Peter has been a long-time contributor on ProjectGuitar.com, providing his insight into all aspects of luthiery generously and graciously. His highly identifiable "Northstar" body design has become a signature of sorts, having been used as the basis for a wide range of instruments including an 8-string bass, an 8-string guitar, a headless guitar and of course this stunning doubleneck. Peter's wider range of instruments can be found over on his personal website http://www.peternaglitschluthier.com/, in several build threads on the forums or exhibited at shows such as the Holy Grail Guitar Show! Congratulations on producing a stunning instrument that has clearly resonated with the ProjectGuitar.com community. Last but not least, a warm round of applause to the other eleven Guitar Of The Month winners from 2015 whose instruments won through from the dozens of entries in 2015. ------- A full photo gallery can be found in the original June 2015 GOTM announcement.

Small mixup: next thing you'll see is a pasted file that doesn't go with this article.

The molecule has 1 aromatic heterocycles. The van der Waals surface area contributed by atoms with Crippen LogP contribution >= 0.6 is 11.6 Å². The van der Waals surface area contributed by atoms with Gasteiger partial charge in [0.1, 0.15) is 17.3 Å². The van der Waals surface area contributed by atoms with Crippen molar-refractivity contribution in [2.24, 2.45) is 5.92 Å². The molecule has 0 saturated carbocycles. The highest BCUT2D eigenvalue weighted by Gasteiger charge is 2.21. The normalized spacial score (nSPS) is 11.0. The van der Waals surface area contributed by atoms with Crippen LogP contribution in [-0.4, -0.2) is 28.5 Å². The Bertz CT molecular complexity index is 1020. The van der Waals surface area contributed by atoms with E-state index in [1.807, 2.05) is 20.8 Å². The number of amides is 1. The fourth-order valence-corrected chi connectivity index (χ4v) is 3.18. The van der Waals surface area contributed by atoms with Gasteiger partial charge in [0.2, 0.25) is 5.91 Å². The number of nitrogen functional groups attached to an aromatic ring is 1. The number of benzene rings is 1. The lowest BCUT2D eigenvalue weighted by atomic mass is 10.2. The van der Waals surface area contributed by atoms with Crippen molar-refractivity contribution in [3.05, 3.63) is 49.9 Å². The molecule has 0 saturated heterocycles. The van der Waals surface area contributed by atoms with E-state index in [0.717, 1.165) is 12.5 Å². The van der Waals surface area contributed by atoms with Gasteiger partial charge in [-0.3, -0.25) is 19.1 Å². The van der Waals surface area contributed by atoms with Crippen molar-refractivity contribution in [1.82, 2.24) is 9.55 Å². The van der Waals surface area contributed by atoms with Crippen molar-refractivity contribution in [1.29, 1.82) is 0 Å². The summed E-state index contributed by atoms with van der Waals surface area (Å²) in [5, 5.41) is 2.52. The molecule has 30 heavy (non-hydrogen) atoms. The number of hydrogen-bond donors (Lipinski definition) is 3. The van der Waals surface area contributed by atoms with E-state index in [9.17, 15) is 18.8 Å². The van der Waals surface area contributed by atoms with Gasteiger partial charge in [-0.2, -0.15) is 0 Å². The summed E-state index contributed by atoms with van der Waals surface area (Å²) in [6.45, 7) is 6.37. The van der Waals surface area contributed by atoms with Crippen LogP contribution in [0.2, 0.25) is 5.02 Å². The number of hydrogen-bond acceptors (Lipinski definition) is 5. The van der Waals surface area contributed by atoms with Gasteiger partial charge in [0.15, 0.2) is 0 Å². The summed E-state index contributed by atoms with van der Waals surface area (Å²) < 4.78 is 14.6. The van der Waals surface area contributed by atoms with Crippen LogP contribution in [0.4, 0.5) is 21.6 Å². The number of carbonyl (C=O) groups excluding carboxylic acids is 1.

16. Welcome to the first Guitar Of The Month contest of 2016! ProjectGuitar.com's Guitar Of The Month contest is a showcase for members to exhibit their creations and to vote on their favourites. The contest is open entry for any and all members. Winner(s) receive a featured article at the head of the ProjectGuitar.com homepage, a photo posting to our Facebook and elevated member status. ProjectGuitar.com receives thousands of unique visitors monthly; Guitar Of The Month is a great way to showcase your creation to the world! Submissions are open throughout the month until about the last week when public voting opens. Polls close on the 1st of each month. Lastly, if you didn't win a previous month's Guitar Of The Month contest, you are encouraged to enter your build again the next month for a maximum of three consecutive months. Sometimes one entry just hits it out of the park! Tips and Guidelines Upload a maximum of eight photos for the instrument in your post Ensure that your guitar has a name otherwise we'll make one up ;-) List additional descriptive information specific to the build; for example.... The woods and materials used, especially if there is something unusual in there! Scale length(s) and other specific configuration details Electronics, pickups, etc. Is this your first build, fifth or five-hundredth? A bit of information on your own background as a builder helps give context to your build. Was it built in the garage, at school, work or in your own shop? A summary of the build's history. Was it built for yourself, friend/family or a client? Did you design the instrument and its specifications or was it built to spec? What were the inspirations behind the instrument and why were various build aspects chosen? Any background on what makes it special? Posting a link to your guitar-building website, Photobucket, Facebook, etc. is fine, even if it is your business. In the spirit of fairness we encourage instruments made by professional builders to have that disclosure made so there is a more even balance between weekend warriors and grizzled veterans. If you documented your build in the forums, post a link to the thread! Instruments with a build thread shared tend to attract more votes from the general community. Unsure what to write? Have a look around the entry archives for suggestions. If you have any questions about the contest, either PM me or ask forum members; we're a helpful bunch! This thread is exclusively for entry posts only - any post that is not an entry will be deleted. We love to hear your discussions and opinions on the month's entries whilst the polls are open. Alternatively, head over to that instrument's build thread if one has been made in the entry post. Good luck to all entrants!